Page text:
Some of you will notice that I removed the Recent Comments feature from the sidebar. The standard WordPress widget is not compatible and Disqus no longer supports their own, which I do not understand. I am looking into possible solutions, but for now I recommend subscribing to the comments for those posts that are of interest. You can subscribe via feed or email, which you will find at the end of the thread. Of course, I will monitor things from my end, but let me know if there are any problems and/or if this is going to seriously hamper your Civil War memory experience.
I am spending the day putting together maps for an animated video that will cover westward expansion and slavery from the passage of the Northwest Ordinance through to the Kansas-Nebraska Act of 1854. Along the way I came across this wonderful map that was produced for Congress in 1888. This is a wonderful example of selective memory in the post-Civil War period and a reminder that emancipation and the end of slavery constituted an important outcome of the war for many. According to this map the eventual divide between North and South over slavery had its roots int he formation of both Massachusetts and Virginia. The tree of slavery was planted at Jamestown in 1619; while the Pilgrims at Plymouth in 1620 planted a tree of liberty that would eventually stretch across the nation. The text at the bottom of the map explains the allegory and associates the Republican Party with the liberty tree. Here is a little taste.
In time a dispute arose between the two colonies as to whose tree should grow so large that it would occupy all the land. Slavery with its attendant evils would overshadow the land with darkness, while Liberty with its manifold blessings would send a flood of light over the whole country.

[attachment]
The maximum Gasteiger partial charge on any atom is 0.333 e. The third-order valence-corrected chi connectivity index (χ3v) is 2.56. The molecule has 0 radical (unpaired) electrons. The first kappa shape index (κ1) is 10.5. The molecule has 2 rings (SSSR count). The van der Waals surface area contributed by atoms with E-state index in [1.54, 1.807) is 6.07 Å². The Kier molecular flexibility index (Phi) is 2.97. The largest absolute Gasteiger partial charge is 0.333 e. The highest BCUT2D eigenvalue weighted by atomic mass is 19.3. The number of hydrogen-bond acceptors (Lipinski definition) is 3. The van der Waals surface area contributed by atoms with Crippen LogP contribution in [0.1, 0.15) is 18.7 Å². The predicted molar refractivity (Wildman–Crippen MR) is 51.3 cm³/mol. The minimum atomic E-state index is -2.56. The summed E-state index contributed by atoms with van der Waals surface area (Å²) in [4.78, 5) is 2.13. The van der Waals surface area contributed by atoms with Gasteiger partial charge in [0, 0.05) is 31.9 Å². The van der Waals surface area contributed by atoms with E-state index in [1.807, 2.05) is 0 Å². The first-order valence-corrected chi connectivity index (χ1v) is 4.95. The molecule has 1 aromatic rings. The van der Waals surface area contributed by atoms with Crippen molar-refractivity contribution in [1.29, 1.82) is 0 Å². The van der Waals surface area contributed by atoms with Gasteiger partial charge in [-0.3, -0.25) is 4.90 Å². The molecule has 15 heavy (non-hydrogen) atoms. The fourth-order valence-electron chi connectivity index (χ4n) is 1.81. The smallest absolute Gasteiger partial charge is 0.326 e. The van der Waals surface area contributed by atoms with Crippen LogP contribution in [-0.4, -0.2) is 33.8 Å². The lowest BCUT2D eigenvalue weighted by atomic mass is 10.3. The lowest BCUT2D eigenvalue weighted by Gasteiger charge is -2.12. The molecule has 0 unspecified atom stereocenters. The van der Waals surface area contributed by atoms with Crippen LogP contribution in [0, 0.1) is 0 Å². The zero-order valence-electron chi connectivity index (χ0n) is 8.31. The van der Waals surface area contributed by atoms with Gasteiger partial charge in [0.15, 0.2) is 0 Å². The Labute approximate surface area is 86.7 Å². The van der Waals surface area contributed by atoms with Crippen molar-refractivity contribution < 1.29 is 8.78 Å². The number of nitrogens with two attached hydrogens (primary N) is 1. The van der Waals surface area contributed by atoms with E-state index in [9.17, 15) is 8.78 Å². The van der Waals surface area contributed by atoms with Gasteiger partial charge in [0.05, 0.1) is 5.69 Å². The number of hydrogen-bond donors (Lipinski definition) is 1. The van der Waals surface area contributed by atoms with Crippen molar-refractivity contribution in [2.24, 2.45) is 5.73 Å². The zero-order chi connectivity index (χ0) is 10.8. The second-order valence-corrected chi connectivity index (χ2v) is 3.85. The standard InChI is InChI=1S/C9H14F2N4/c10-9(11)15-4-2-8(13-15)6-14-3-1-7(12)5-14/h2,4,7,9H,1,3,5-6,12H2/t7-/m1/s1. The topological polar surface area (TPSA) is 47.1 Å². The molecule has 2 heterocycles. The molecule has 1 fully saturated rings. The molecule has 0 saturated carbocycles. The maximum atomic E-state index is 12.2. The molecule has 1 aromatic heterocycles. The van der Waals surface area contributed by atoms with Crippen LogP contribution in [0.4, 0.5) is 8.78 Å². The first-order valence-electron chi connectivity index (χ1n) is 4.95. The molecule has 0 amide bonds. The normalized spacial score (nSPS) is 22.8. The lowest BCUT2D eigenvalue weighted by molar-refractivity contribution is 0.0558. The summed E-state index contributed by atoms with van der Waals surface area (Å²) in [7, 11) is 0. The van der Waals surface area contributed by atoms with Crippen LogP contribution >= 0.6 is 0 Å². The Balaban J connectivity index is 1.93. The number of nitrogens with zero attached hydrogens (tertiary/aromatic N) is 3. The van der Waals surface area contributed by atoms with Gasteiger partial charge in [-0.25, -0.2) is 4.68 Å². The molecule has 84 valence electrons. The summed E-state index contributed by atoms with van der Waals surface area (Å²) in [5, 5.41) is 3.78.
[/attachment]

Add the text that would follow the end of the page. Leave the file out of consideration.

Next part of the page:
At one time it appeared that the tree of Slavery would gain the supremacy, but God cursed that tree and it soon began to lean southward. Its friends then tried to prop it up, but it still continued to lean and showed signs that it would fall. This made the Southern man jealous and he decided to murder his Northern brother, as Cain of old had done his brother Abel. For this sin God send a black mark upon Cain and sent Father Abraham with his big emancipation axe to cut the tree of Slavery down.
This would be an incredible classroom resource to introduce kids to issues of historical memory. You can discuss the extent to which the map simplifies the history of slavery during the 250 year period leading up to the war. Why was this map produced for the federal government and what did Republicans hope to do with it? Why does the map not include any references to the existence of slavery in the north during the colonial era and right down through the early part of the nineteenth century? How has this shaped and reinforced our own view of what the war was about and who we believe was right and wrong?